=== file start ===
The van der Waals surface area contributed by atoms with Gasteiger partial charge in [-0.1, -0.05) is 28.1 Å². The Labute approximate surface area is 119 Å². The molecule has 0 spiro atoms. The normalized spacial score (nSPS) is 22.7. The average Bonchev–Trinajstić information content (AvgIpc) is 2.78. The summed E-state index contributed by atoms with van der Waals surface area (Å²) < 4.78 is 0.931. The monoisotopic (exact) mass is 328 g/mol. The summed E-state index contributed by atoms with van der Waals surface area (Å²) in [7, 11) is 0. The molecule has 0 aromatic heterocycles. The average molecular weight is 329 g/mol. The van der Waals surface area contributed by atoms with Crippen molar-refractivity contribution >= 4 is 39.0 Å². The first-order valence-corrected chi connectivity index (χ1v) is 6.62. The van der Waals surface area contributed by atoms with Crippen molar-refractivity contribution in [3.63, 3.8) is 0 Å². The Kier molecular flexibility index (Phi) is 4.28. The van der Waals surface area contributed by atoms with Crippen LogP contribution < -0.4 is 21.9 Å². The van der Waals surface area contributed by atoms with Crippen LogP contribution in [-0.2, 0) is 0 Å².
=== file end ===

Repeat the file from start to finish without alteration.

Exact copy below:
The van der Waals surface area contributed by atoms with Gasteiger partial charge in [-0.1, -0.05) is 28.1 Å². The Labute approximate surface area is 119 Å². The molecule has 0 spiro atoms. The normalized spacial score (nSPS) is 22.7. The average Bonchev–Trinajstić information content (AvgIpc) is 2.78. The summed E-state index contributed by atoms with van der Waals surface area (Å²) < 4.78 is 0.931. The monoisotopic (exact) mass is 328 g/mol. The summed E-state index contributed by atoms with van der Waals surface area (Å²) in [7, 11) is 0. The molecule has 0 aromatic heterocycles. The average molecular weight is 329 g/mol. The van der Waals surface area contributed by atoms with Crippen molar-refractivity contribution >= 4 is 39.0 Å². The first-order valence-corrected chi connectivity index (χ1v) is 6.62. The van der Waals surface area contributed by atoms with Crippen molar-refractivity contribution in [3.63, 3.8) is 0 Å². The Kier molecular flexibility index (Phi) is 4.28. The van der Waals surface area contributed by atoms with Crippen LogP contribution < -0.4 is 21.9 Å². The van der Waals surface area contributed by atoms with Crippen LogP contribution in [-0.2, 0) is 0 Å².